Infidels have searched the pages of history to discover any remarkable incidents which might prejudice the miracles of Scripture. The Roman historian Tacitus relates, that it was commonly believed that the emperor Vespasian had wrought two miracles; they have, therefore, seized upon the narrative, and have boldly, though falsely, asserted that the evidence in their favour is as strong as for those recorded in Scripture. The contrast, however, is singular and instructive.
The historian states, that the emperor Vespasian cured a blind man by means of his spittle, and a lame man by touching him with his foot. Now, where is the evidence for these cures ? Tacitus does not profess to have been an eye witness of the transactions; he only gives them upon report: he does not say that he believed them himself; and he even speaks with contempt of the Egyptian god, through whose power they were stated to have been wrought. While another historian, Suetonius, declares that the whole was a fraud, planned to establish the new emperor in his authority. He had been raised from a humble station to the highest earthly honour, and he wished to secure the reverence of the people. The account has been fully examined, and shown to be wanting in the marks which prove a real miracle, by Bishop Douglas, in his Criterion of Miracles; Dr. Campbell, in his Dissertation on Miracles; and Dr. Paley, in his Evidences of Christianity. Another instance of deception will be found in
the case of Mohammed, who said he was sent by God to reveal his will more perfectly than it had been made known by Moses, or our Lord Jesus. This false prophet declared, that one night, when lying on his bed, he was carried to heaven; that he was borne upward through a succession of heavens, and placed in the immediate presence of God, where he beheld many wonders, which would have occupied a long time only rapidly to glance at each; yet, he says, such was the quickness of his flight to the highest glory, and back again, that a pitcher of water, which he overturned when leaving his room, had not fully run out when he arrived safely again in his chamber. He had been to heaven, seen many wonders there, and returned from his journey, in the space of a few seconds! How unlike is this to the narratives of the Scripture! For who saw Mohammed go to heaven? There was not one witness of his flight. When was it done? In the darkness of the night. What is it intended to teach? It teaches nothing; it illustrates no doctrine. What is its use? It answers no useful end whatever. Nor shall we be the more ready to believe it, because his uncle, who was one of his chief disciples, threatened, “O prophet! whosoever rises against thee, I will dash out his teeth, tear out his eyes, break his legs, and kill him.” It was in this spirit of deceit and violence, that the followers of the false prophet forced their religion on the nations around them.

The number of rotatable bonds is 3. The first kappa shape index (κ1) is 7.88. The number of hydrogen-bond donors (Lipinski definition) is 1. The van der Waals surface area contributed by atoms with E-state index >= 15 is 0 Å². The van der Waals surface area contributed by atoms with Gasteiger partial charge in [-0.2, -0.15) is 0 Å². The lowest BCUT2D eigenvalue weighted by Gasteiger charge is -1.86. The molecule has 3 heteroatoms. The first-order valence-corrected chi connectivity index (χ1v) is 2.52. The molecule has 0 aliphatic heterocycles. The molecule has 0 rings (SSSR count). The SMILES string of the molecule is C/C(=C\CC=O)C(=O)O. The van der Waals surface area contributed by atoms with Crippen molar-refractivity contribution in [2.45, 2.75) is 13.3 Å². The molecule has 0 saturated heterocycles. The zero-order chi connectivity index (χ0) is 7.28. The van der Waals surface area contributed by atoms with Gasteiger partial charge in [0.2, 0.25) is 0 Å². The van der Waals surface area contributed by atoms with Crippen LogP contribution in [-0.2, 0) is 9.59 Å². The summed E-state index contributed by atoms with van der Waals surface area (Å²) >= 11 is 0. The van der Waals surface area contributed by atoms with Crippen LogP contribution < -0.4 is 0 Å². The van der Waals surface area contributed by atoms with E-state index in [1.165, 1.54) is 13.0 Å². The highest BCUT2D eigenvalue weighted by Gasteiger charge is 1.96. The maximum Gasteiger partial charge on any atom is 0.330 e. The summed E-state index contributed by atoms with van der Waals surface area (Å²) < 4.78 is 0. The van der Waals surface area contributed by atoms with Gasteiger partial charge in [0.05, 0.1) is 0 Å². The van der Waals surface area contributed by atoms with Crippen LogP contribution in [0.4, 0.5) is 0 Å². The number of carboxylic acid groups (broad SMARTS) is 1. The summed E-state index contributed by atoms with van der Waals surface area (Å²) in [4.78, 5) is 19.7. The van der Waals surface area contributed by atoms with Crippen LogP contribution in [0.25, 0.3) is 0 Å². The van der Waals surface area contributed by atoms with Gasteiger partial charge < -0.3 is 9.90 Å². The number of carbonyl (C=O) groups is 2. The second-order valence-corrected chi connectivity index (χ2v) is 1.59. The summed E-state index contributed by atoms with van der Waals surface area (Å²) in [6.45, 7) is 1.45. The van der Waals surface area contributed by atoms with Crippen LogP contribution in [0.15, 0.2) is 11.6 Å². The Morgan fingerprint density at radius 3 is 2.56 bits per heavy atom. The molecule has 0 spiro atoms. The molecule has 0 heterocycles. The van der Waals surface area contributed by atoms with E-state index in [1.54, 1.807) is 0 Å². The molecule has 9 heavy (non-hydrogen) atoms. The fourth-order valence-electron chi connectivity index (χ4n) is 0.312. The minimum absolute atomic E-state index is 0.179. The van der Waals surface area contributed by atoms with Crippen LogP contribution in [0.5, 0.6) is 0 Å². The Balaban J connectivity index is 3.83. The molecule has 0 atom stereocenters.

In contrast with the vague testimony of the historian Tacitus, and the conduct of the followers of Mohammed, let us place the testimony and conduct of the disciples of our Saviour. They were the chief witnesses of his miracles, and